Perform 'Fortunate Son' on Veteran's Day in Washington
Andy Morris

09:45 12th November 2014

Bruce Springsteen, Dave Grohl and Zac Brown performed a controversial cover of Creedence Clearwater Revival's anti-war anthem 'Fortunate Son' to an audience on Veterans Day. Watch fan footage below.

As part of 'The Concert Of Valor' last night (11 November) in Washington DC, the trio performed a cover of the classic from the 1969 album Willy And The Poor Boys. As Consequence Of Sound reports, the performance split opinion, with one prominent conservative website asking why an anti-war, anti draft protest song was suitable “largely organized to honor those who volunteered to fight in Afghanistan and Iraq.” 

Watch: Bruce Springsteen, Dave Grohl and Zac Brown cover 'Fortunate Son' below.

Other acts on the bill included  Eminem, The Black Keys, Metallica and Rihanna as well as guest appearances by John Oliver, Steven Spielberg, Will Smith and Tom Hanks.

Jennifer Hudson opened the night's performance with 'The Star Spangled Banner' before teaming up with Jessie J to record a cover of David Guetta's 'Titanium'. Dave Grohl performed accoustic versions of "Everlong' and 'My Hero' before Zac Brown took the stage for a rendition of 'America The Beautiful'.

The Black Keys contributed 'Fever' and 'Howling for you' before Carrie Underwood played three tracks: 'See You Again', 'Something In The Water' and 'Before He Cheats'. Metallica, joined by Jack Black, were clearly in their element, performing a thunderous medley of 'For Whom The Bell Tolls', 'Master of Puppets' and 'Enter Sandman.' 

As well as his Creedence cover, Bruce Springsteen also performed 'Dancing In The Dark', 'The Promised Land' and a rare live outing for 'Born In The USA'. Rihanna performed two tracks - “Diamonds” and “Stay” - before being joined by Eminem for their performance 'Monster'. The rapper then concluded the show with 'Not Afraid' and 'Lose Yourself'.

  • 15. 'Walking After You': The eternally underrated penultimate track from The Colour And The Shape, 'Walking After You' demonstrates the more lucid dreaming, tender and romantic side of Grohl that is too often overshadowed by his harder rocking moments.

  • 14. 'Breakout': A fittingly schizophrenic wonder between a radio-ready superhit and a fierce, howling little rocker. That screamy bit at the end? Massive.

  • 13. 'All My Life': A bona fide solid gold, modern rock classic, and perfect set opener.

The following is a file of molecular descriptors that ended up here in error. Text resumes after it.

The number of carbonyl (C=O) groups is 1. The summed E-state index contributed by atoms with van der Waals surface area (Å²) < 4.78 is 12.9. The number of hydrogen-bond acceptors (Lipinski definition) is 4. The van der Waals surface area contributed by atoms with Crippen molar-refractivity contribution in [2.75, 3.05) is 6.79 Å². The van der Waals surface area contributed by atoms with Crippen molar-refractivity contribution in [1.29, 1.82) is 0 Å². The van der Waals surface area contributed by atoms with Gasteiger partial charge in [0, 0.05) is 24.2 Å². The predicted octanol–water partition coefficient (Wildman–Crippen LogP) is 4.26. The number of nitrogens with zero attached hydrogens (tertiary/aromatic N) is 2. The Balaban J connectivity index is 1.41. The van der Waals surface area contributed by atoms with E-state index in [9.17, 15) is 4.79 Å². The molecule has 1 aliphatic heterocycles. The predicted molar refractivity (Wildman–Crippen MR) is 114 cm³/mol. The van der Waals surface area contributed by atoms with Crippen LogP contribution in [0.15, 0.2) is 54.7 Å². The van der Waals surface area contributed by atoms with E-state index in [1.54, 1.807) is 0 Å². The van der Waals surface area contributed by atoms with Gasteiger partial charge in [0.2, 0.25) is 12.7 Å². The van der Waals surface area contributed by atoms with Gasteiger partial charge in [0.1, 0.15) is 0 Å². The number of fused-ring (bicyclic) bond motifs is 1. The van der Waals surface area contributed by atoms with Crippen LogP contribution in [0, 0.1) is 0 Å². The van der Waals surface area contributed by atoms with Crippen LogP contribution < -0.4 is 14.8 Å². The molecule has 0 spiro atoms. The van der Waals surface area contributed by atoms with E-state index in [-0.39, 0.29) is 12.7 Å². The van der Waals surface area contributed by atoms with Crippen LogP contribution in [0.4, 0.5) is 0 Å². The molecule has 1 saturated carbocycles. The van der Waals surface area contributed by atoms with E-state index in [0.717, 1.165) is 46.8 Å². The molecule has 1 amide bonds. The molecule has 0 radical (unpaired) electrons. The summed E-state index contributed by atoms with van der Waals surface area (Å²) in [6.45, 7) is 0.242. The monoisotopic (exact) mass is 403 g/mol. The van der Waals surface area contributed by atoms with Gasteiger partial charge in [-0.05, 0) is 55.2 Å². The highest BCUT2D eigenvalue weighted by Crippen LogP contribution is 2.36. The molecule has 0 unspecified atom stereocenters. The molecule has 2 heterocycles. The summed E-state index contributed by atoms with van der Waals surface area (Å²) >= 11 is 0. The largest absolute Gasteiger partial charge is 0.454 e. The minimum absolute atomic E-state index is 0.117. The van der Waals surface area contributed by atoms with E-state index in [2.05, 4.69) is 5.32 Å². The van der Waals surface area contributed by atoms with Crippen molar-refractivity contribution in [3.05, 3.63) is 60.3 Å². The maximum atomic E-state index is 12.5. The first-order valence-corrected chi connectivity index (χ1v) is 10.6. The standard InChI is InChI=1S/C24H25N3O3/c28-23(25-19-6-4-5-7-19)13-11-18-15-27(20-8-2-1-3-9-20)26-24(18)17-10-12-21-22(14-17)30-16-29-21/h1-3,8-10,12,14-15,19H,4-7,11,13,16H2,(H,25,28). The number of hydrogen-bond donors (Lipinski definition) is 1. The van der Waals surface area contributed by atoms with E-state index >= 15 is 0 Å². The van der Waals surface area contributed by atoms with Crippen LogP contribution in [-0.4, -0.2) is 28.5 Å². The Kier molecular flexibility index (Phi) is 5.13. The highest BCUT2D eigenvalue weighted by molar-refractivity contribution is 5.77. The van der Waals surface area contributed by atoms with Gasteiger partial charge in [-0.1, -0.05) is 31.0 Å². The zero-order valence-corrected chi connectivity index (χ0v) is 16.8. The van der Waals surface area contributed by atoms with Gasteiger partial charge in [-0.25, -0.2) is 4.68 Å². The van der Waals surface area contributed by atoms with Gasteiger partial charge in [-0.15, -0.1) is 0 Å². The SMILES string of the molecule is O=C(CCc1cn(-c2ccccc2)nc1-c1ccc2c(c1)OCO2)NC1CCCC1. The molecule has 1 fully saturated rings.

• 11. 'Something From Nothing': With a fitting nod and tribute to Dio's 'Holy Diver', the first offering from the Foos new album Sonic Highways was recorded in Chicago and produced by none other than In Utero's Steve Albini, painting a vivid picture of 'a city on fire' that leans on grunge and even funk before the crescendo of Grohl's trademark howl. Starting as a slow-building, brooding number before quickly blossoming into a dose of searing, stadium-filling, classic Foos, 'Something From Nothing' makes for a pretty perfect album opener and appetizer for all that follows.

  • 10. 'The Pretender': All of the Foos working as one to form an unstoppable tsunami of sound, proving that they're far more than the sum of their parts - like some angry Megazord.

  • 9. 'Big Me': There's something almost Beatles-esque about the sheer charming simplicity about early Foos, and here it is summed up in one sweet bubble of innocent melody.

  • 8. 'Times Like These': Partly for that hella-cool sinking bassline bit at the beginning, but mainly for the universal, life-affirming celebration that erupts when they air it live.

  • 7. 'Learn To Fly': Not only did it give us the band at their cross-dressing, fancy dress best, but one of the ultimate feel-good guitar anthems.

  • 6. 'Monkey Wrench': The moment when the world stopped seeing the Foos as 'that scrawny lad from Nirvana's other band' as the hard-shredding, globe conquering, force of nature they always threatened to be.

  • 5. 'This Is A Call': Crashing in to the top 10 as the Foos' first major single, and world's scorching but weird introduction and template for all of the greatness that would follow - still sounding as huge and fresh today as it did 1995. Proof alone that there's life after death, and a testament to Grohl's perseverance.

  • 4. 'Best Of You': You know when Prince covers your track that you've done something right, and in this case it's larger than life sense of sheer abandon.

  • 3. 'My Hero': One of many almighty peaks on The Colour And The Shape and a towering tribute to all of the selfless heroes who make the ordinary extraordinary in every day life.

  • 2. 'Stacked Actors': Shhhh, we know it was only released as a single in Australia, but tenuous as it seems, it deserves its place so highly in this list. A QOTSA-esque intro, a sultry stoned groove and a scathing attack on the shallow transparency of Hollywood culture, this is the sound of a band rocking on their own terms, a million miles away from the hollow rock star realm that dominates the airwaves.

  • 1. 'Everlong': The highlight of any Foos gig, and arguably their entire career. 'Everlong' works whether stripped back to a solo performance or as an all guns blazing onslaught. Why? Due to its sheer timeless class. A true anthem for living in the now that will last forever.

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Photo: HBO